June 6, 2013
by Robert E. Lastelic
South & Associates, P.C. – USFN Member (Kansas, Missouri)
The Kansas Court of Appeals recently handed down three published decisions involving mortgage foreclosures.
Prime Lending II, LLC v. Trolley’s Real Estate Holdings
Here, the appellate court held that it lacked jurisdiction when the trial court failed to make a proper express determination, as required by statute, that a judgment of foreclosure was final and that there was no reason for delay in the entry of judgment on that claim when other claims remained pending. Accordingly, it dismissed the appeal. However, a judicial sale already had been held with the property having been sold to a third party and, subsequently, the lower court having retroactively certified the judgment as final.
The appellate court thus faced two issues: (1) Was the retroactive order sufficient to make the judgment final? (2) If not, what was the effect on the judicial sale of the property? Because Kansas appellate courts have adopted and follow Federal Rule 54(b), in the absence of the required express determination that the judgment was “final” and that there was reason for delay in entering judgment, the appellate court held that the grant of summary judgment was not final. Therefore, no appeal could be taken from that judgment. Furthermore, the court found that the trial court had no discretion to retroactively make its decision a final judgment, nor was it possible to amend the previous order to include the required findings. Also, the appellate court declined to determine whether certifying the judgment as final at the later hearing would have resolved the jurisdictional problem.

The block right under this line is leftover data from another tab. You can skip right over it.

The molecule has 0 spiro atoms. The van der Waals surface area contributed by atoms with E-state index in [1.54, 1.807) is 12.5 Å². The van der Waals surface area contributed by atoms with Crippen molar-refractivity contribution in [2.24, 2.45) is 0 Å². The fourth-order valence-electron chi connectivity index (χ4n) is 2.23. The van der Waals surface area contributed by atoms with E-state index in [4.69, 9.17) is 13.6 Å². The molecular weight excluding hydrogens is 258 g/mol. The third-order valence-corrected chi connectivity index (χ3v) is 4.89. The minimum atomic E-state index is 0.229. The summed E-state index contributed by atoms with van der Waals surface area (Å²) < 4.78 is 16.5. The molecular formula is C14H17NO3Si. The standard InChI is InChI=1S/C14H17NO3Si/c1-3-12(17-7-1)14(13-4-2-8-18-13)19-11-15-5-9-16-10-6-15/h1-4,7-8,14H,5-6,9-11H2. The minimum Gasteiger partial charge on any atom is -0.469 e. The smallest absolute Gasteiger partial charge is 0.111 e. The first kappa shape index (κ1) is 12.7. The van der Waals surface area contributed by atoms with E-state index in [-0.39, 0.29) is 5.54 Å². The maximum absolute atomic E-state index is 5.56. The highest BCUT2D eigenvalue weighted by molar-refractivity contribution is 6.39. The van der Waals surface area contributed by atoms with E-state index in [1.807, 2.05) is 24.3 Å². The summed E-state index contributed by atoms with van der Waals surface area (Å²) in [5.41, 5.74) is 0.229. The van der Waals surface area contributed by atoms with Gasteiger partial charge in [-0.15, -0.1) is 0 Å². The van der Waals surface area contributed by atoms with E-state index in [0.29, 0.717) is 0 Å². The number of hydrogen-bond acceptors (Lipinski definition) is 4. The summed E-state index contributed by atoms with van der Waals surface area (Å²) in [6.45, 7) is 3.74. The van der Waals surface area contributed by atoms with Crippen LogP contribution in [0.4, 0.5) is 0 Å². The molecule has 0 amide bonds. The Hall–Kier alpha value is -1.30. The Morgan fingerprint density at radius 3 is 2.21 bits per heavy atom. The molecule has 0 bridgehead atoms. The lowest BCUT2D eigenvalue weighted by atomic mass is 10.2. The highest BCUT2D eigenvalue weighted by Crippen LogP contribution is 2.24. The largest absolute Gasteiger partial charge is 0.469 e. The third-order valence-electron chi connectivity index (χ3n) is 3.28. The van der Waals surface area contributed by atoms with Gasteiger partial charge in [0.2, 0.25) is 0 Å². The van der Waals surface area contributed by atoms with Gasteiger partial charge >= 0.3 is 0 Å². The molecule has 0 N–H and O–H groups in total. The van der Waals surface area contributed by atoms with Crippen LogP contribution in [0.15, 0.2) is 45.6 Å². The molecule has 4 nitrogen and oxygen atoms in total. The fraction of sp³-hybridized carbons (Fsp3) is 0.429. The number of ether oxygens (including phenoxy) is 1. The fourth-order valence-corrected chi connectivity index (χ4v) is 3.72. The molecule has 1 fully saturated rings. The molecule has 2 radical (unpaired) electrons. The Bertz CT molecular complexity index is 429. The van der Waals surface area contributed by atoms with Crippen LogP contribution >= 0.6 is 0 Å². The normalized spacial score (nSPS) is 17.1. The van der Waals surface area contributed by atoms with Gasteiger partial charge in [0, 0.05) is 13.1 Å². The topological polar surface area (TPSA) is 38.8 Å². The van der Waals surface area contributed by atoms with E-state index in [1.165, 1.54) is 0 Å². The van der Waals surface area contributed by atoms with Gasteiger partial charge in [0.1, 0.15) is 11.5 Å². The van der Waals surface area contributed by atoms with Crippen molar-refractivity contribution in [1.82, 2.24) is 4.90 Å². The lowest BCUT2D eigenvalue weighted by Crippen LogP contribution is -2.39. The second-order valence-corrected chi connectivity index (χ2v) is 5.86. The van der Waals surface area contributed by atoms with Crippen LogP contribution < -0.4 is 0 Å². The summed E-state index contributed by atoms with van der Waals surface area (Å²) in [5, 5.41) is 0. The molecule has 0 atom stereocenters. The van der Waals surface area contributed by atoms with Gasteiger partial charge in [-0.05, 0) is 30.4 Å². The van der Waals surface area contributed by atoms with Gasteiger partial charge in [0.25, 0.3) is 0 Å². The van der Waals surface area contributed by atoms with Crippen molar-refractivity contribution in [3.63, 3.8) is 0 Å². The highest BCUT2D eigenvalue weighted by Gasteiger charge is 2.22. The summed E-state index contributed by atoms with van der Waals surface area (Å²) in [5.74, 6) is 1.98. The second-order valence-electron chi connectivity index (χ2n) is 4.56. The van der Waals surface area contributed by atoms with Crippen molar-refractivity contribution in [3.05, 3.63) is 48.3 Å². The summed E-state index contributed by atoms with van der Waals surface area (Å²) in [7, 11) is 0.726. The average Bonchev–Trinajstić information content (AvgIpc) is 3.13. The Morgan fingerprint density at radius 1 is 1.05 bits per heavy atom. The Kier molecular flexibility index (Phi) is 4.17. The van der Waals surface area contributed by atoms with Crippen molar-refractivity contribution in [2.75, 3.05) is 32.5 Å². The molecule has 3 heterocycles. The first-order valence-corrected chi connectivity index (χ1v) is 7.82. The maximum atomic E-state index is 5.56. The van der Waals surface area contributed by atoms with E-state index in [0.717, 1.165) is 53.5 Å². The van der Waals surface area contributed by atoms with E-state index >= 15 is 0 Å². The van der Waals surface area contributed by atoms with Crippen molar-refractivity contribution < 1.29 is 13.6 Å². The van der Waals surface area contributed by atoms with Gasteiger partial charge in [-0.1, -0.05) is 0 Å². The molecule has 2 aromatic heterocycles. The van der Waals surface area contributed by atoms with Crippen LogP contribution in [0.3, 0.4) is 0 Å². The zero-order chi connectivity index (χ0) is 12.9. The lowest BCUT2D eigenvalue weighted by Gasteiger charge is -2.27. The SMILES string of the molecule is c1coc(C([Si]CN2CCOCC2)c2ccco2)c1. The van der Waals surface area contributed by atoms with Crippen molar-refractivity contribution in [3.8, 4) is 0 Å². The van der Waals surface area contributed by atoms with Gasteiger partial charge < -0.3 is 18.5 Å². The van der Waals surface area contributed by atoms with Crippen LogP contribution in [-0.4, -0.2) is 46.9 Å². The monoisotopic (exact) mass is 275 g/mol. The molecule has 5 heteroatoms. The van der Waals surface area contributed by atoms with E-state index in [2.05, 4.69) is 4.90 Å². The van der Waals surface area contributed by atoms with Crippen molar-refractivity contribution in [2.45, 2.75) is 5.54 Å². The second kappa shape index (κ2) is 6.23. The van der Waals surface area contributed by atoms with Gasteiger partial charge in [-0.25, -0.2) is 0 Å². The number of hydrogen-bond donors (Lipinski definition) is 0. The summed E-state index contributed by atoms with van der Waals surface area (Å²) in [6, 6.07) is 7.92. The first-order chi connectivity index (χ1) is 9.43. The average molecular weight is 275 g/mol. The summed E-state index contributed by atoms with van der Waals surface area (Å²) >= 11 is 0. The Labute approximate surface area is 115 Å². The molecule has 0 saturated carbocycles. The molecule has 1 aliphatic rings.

As a result of the appellate court’s ruling, the validity or invalidity of the sale and the consequences of it are in issue and left to be determined in the trial court. [Prime Lending II, LLC v. Trolley’s Real Estate Holdings, 2013 WL 1786022 (Kan. Ct. App. Apr. 26, 2013)].
Bank of Blue Valley v. Duggan Homes, Inc.
In this case, the appeals court held that only through a foreclosure action can a senior lienholder strip the real property of known or recorded junior liens. After taking a deed-in-lieu of foreclosure from its borrower, without merger of the mortgages held by the bank into the title, the bank sought to foreclose its mortgages against junior judgment lienholders so as to clear title to the properties. The trial court held that the bank “simply desires to quiet title to the property” and granted judgment in favor of the bank quieting its title, even though such relief was not requested by the bank.
The appeals court reversed and remanded, holding that the trial court did not have the authority to convert the bank’s foreclosure action into a quiet title action and, even if it did, title to the real properties would not have been cleared in any event as Kansas statute only “extends the right to the property owner to quiet title against ... liens which have ceased to exist or which have become barred.” Furthermore, because the bank had abandoned its foreclosure action, any foreclosure issue was not before the court. [Bank of Blue Valley v. Duggan Homes, Inc., 2013 WL 1786013 (Kan. Ct. App. Apr. 26, 2013)].